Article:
Ben Nevis 19 year (1996/2016) Cask No 871 45.1%

After two teasing whisky flights of 20 ml each at The Single Cask in Singapore, it was time to have a full and proper dram.

To narrow the choices, I by-passed “smoky” or “sweet” to settle on “salty”… as a contrast to the mostly lighter drams we’d just sampled…

And the choice? A whisky from Ben Nevis distillery bottled by The Single Cask. This distillery joins the lot which were opened then closed and re-opened again – in Ben Nevis case – re-opened in 1991 under the new owners – Nikka.

Ben Nevis 19 year (09.07.1996/16.06.2016) Cask No 871 45.1% Bottle 6 of 68

  • Nose – Salty – not sea breeze but more leather with salty caramel, as it opened up took on a sour curd quality
  • Palate – More chewy, soft spice, character
  • Finish – Bit of smoke and spice, with a nice milk chocolate at the end

A few drops of water brought out the spice and a much longer finish with sweet cinnamon.

Apparently this whisky came from a leaky cask, hence why there were only 68 bottles.

What also makes this out of the ordinary for Ben Nevis is that it was matured in bourbon not sherry casks.

And the best part? It was paired in a truly spectacular fashion with a salty caramel chocolate – locally hand crafted and absolutely the perfect accompaniment!

My earlier whisky flight experiences can be found here:

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Miltonduff 21 year (1995/2016) 45.8%

Just like the Glentauchers, I first flirted with Miltonduff as part of a set of 17 year old Ballantine‘s blends ‘featuring’ variations that focused on exploring the component distilleries.

It was by far our favourite of that quartet and again this ‘lighter touch’ flight at The Single Cask in Singapore too!

Miltonduff 21 year (07.02.1995/22.02.2016) 45.8% Bottle 169

  • Nose – Lovely almond nutty quality, creamy nougat, then a light tobacco chew, a dash of spice and a slightly woodsy element
  • Palate – Much more substance than the other whiskies sampled in the flight – dark dry fruits, chocolate, toffee, well balanced
  • Finish – Yum! With a shifting character between sweet caramel to tobacco then chocolate… Fabulous!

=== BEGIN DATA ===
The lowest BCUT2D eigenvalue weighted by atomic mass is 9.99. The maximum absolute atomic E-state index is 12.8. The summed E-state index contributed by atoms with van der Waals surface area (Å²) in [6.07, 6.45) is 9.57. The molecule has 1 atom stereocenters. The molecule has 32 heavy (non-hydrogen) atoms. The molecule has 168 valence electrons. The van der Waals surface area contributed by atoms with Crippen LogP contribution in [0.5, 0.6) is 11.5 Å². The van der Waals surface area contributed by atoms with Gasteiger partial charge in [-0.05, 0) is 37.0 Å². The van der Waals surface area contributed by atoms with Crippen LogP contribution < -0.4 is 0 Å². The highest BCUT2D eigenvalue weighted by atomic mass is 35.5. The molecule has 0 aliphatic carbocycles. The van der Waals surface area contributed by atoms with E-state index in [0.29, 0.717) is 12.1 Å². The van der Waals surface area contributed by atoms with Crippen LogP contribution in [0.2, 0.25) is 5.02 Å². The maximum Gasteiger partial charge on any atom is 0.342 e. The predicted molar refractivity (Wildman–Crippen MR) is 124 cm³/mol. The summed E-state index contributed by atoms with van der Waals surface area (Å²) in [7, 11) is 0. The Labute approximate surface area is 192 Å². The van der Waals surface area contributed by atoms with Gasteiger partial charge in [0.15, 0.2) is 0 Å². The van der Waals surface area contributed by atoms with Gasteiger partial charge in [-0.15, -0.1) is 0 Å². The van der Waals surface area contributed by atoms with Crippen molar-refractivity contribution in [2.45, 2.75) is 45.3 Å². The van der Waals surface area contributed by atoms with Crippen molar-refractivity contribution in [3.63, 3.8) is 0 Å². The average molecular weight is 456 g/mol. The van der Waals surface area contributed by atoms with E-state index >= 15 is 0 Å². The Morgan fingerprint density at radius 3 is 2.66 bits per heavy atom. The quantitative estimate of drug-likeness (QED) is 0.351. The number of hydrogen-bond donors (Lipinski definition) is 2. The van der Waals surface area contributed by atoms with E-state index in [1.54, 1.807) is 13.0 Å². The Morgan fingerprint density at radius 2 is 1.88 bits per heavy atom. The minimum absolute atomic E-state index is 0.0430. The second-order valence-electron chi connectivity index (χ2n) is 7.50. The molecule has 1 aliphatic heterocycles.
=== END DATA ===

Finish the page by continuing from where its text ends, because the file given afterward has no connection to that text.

What can I say? I really wish I had more than the mini pour! It was delicious – the kind of whisky that makes you want to sit back, relax and enjoy, slowly sipping and savouring. There is substance, well rounded and while not heavy, there is more than enough going on to keep you interested.

For my sampling companion, there was zero doubt this was the ONLY whisky of the quartet to his palate preferences.

Here’s what the folks over at The Single Cask have to say about this Miltonduff (SG$404.60):

Founded in 1824 and also currently owned and operated by Pernod Ricard, Miltoduff is one of the signature whiskies alongside Glentauchers which plays and important part in shaping the character of the Ballantine’s brand of blended Scotch whisky. The whisky from Miltonduff is also used in the Chivas Regal range.

  • Nose: The most mature of the four. Spicy, dark and woody. A very inviting nose redolent with toffee, glazed red fruit and a touch of cocoa. Charcoal and tannins, a tin of furniture wax.
  • Palate: Lots of thick caramel and red cherries. The dark and spicy theme continues. Rye bread, more char and deeply polished wood. Good mouthfeel.
  • Finish: Luxuriant and rich. Almost a light dessert in itself.

Would I agree? Most certainly!

Related posts:

Sampled as part of a whisky flight at The Single Cask together with:

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Deanston 15 years (1997/2013) Cask No 1958 45.8%

There are some whiskies that if you simply sniff, swish and move on, you may not catch what makes them enjoyable. This Deanston is one of those which initially had quite an unassuming character, yet if you didn’t give it a proper chance, would miss out on a rather companionable dram… it also just so happened to kick of our 2nd Whisky flight with a “lighter touch” at Singapore’s The Single Cask.

Deanston 15 years (1997/2013) Cask No 1958 45.8%

Here is what we found:

  • Nose – A nice honey sweetness, light touch of flowers, vanilla and a ‘green’ grass fresh quality
  • Palate – Initially the impression is of citrus sweetness, then with a bit of cheekiness, it starts to reveal much more character with a bit of light spice, raspberries and vanilla wood
  • Finish – Short, simple and slightly sweet

Overall it is simply a lovely easy drinking whisky. Not complicated, not a show-stopper but one you wouldn’t mind coming back to…

Even when revisited after sampling the other whiskies, there was something simply ‘comfortable’ and ‘comforting’ about this one… and I found myself coming back to it for a final sniff, sip and sigh of happiness.

And here is what the folks over at the Single Cask have to say:

  • Nose: This is a very natural whisky that is added to, but not burdened, by wood influence. We have just enough vanilla pod and bruleed banana that complements the spirit’s masses of estery green fruit. It is on the whole light and exuberant, showing the freshness of green apple peels but is also anchored by malt notes and linseed oil.
  • Palate: The wood has more to say here, with a growing hot spiciness and black pepper. But look past that and find tart berries, pollen and – surprise – lots of lilies.
  • Finish: Vanilla and more charred spiciness linger on.

I certainly didn’t catch any oil or lillies but overall wouldn’t disagree… except for the finish lingering… not in what we experienced but you can also see there wasn’t much left in the bottle! Particularly with lighter whiskies, I find oxidation can be a factor in shifting some elements.